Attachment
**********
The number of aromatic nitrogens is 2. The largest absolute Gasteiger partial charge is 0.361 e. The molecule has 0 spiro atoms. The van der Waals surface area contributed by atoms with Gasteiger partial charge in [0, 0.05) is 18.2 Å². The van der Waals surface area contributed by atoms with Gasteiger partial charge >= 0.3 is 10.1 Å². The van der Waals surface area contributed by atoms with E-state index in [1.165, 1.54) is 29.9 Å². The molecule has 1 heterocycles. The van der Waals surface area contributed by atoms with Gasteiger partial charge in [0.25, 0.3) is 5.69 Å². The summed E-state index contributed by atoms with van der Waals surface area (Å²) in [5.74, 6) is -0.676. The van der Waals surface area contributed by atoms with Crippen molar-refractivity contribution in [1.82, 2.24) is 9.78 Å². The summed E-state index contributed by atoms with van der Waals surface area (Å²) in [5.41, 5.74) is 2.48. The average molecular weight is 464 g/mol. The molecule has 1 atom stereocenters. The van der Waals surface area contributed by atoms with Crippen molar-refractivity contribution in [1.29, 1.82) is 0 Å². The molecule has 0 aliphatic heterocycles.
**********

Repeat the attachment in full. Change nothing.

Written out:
The number of aromatic nitrogens is 2. The largest absolute Gasteiger partial charge is 0.361 e. The molecule has 0 spiro atoms. The van der Waals surface area contributed by atoms with Gasteiger partial charge in [0, 0.05) is 18.2 Å². The van der Waals surface area contributed by atoms with Gasteiger partial charge >= 0.3 is 10.1 Å². The van der Waals surface area contributed by atoms with E-state index in [1.165, 1.54) is 29.9 Å². The molecule has 1 heterocycles. The van der Waals surface area contributed by atoms with Gasteiger partial charge in [0.25, 0.3) is 5.69 Å². The summed E-state index contributed by atoms with van der Waals surface area (Å²) in [5.74, 6) is -0.676. The van der Waals surface area contributed by atoms with Crippen molar-refractivity contribution in [1.82, 2.24) is 9.78 Å². The summed E-state index contributed by atoms with van der Waals surface area (Å²) in [5.41, 5.74) is 2.48. The average molecular weight is 464 g/mol. The molecule has 1 atom stereocenters. The van der Waals surface area contributed by atoms with Crippen molar-refractivity contribution in [1.29, 1.82) is 0 Å². The molecule has 0 aliphatic heterocycles.